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Salvatore Licitra

August 22, 2008 | From the Associated Press
Forty seasons after making his unscheduled Metropolitan Opera debut as Maurizio in Cilea's "Adriana Lecouvreur," Placido Domingo is returning to the role. Originally scheduled to conduct the revival, which opens Feb. 6, Domingo will take over the starring tenor role, the New York City company said. He replaces Marcelo Alvarez, who took over from Salvatore Licitra as Manrico in the Met's new production of Verdi's "Il Trovatore," which opens Feb. 16. Domingo, who turns 67 in January, is scheduled to sing six performances.
February 1, 2007 | From Reuters
Amsterdam's renowned Rijksmuseum, home to some of the most famous works by Rembrandt and other Dutch masters and which is undergoing restoration, will not reopen until 2010, two years later than planned. The need for extra building permits after some initial designs had been modified caused the delay, the Dutch culture ministry said in a statement on Wednesday. From Reuters * FINALLY Anniversary: David Letterman will celebrate his 25th anniversary as a late-night TV host on tonight's "Late Show."
October 28, 2006 | From the Associated Press
Rising opera star Salvatore Licitra suffered a rotator cuff injury getting out of a cab, but he didn't let that stop him from singing the role that was Enrico Caruso's trademark. On Tuesday night, the 38-year-old Italian tenor ended up in a hospital emergency ward, instead of a Manhattan party thrown by Sony Classical in celebration of his latest recording, "Forbidden Love." He had stepped out of a taxi in a narrow space between parked cars and went flying to the ground, left shoulder first.
September 7, 2006
Los Angeles Opera opens its new season this weekend with new music director James Conlon at the helm and two Verdi operas -- the familiar but reliably heartbreaking "La Traviata" on Saturday and the rarer, casting blockbuster "Don Carlo" on Sunday. In "Traviata," Renee Fleming will sing Violetta opposite Rolando Villazon as Alfredo, two lovers torn apart by Alfredo's father, Giorgio Germont, sung by Renato Bruson. The performance will be filmed and released on DVD by Decca.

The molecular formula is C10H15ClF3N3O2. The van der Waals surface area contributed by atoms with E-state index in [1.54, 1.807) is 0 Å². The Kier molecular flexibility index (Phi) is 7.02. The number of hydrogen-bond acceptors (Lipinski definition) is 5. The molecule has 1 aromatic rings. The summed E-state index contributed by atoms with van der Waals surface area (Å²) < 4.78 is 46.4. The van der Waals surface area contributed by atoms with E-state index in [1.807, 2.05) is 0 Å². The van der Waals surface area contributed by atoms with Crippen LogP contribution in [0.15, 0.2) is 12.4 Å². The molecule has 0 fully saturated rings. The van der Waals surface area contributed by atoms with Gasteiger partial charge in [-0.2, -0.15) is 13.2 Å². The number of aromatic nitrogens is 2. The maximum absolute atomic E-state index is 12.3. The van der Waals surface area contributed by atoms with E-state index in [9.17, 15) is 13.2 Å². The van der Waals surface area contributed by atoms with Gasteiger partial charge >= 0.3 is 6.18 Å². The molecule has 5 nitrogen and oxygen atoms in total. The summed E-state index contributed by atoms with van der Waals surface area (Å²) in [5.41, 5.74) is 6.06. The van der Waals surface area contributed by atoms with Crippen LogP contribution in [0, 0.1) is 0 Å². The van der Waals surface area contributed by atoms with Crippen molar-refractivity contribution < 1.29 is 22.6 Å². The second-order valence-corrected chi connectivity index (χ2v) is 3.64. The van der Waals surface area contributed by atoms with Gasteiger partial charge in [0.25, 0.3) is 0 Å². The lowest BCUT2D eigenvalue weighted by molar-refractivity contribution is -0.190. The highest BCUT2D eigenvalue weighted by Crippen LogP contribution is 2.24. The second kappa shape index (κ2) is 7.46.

January 22, 2003 | Justin Davidson, Newsday
Whatever 34-year-old tenor Salvatore Licitra accomplishes during the rest of his career, his biography will certainly mention the day last May when he flew to New York from Italy, headed straight for the Metropolitan Opera and stepped in for a languishing Luciano Pavarotti. The performance he gave as Cavaradossi in Puccini's "Tosca" left many in the gala audience feeling that they had witnessed something more important than an aging superstar's farewell: a young superstar's debut.
May 12, 2002 | From Associated Press
Luciano Pavarotti kept his fans guessing until the last minute Saturday before announcing he was too ill with the flu to perform at the Metropolitan Opera's season finale. The singer's withdrawal from the performance of Puccini's "Tosca" seemed to signal that the curtain had fallen on his Met career, which began in 1968. Met general manager Joseph Volpe said Pavarotti told him Saturday afternoon that he would perform, then called back two hours later to say he would not.
July 1, 2008 | Chris Pasles, Times Staff Writer
Publicist and artists manager Edgar Vincent, who represented tenor Placido Domingo, soprano Beverly Sills and dancer Mikhail Baryshnikov amid a host of A-list singers, conductors and instrumentalists, died Thursday at Lenox Hill Hospital in New York. He was 90. Vincent died of a blood clot while recovering from hip replacement surgery, according to his longtime professional partner, Patrick Farrell. "There are no words to express the personal loss I feel, nor the professional loss to the world of opera," Domingo, the general director of the Los Angeles Opera, said in a statement.
July 13, 2003 | Mark Swed; Chris Pasles; Daniel Cariaga
Brahms: Sonata in F Minor for Two Pianos, Opus 34b Mendelssohn: Piano Trio No. 1 in D Minor Renaud Capucon, violin; Gautier Capucon, cello; Martha Argerich and Lilya Zilberstein, pianos (EMI) *** 1/2 Franck: Violin Sonata Rachmaninoff: Cello Sonata Renaud Capucon, violin; Gautier Capucon, cello; Alexandre Gurning and Lilya Zilberstein, pianos (EMI) *** 1/2 Beethoven: Clarinet Trio in B-flat Major, Opus 11 Mozart: Piano Quartet No. 1 in G Minor, K.
September 12, 2006 | Mark Swed, Times Staff Writer
The subject of Verdi's "Don Carlo," which received a gripping new production by Los Angeles Opera on Sunday afternoon in the Dorothy Chandler Pavilion, is the abuse of power. Terrorism is enforced by religious extremists controlling government. A popular uprising is the result of an unpopular war in which a superpower is ensconced in a distant land where it isn't wanted. These are not our times, nor the composer's. The setting is Philip II's Spain, circa 1560.
A few years ago, a friend of mine had composer Ned Rorem over for dinner. As an expatriate in Paris in the 1950s, Rorem had attracted as much attention for his physical beauty as for his music. Now, however, the aging Rorem would not stop complaining about his wrinkles. Exasperated, my friend said, "Oh, Ned, stop it! You finally look interesting." That seems to be a lesson that Luciano Pavarotti, who had what may have been the most beautiful tenor voice of the 20th century, never learned.
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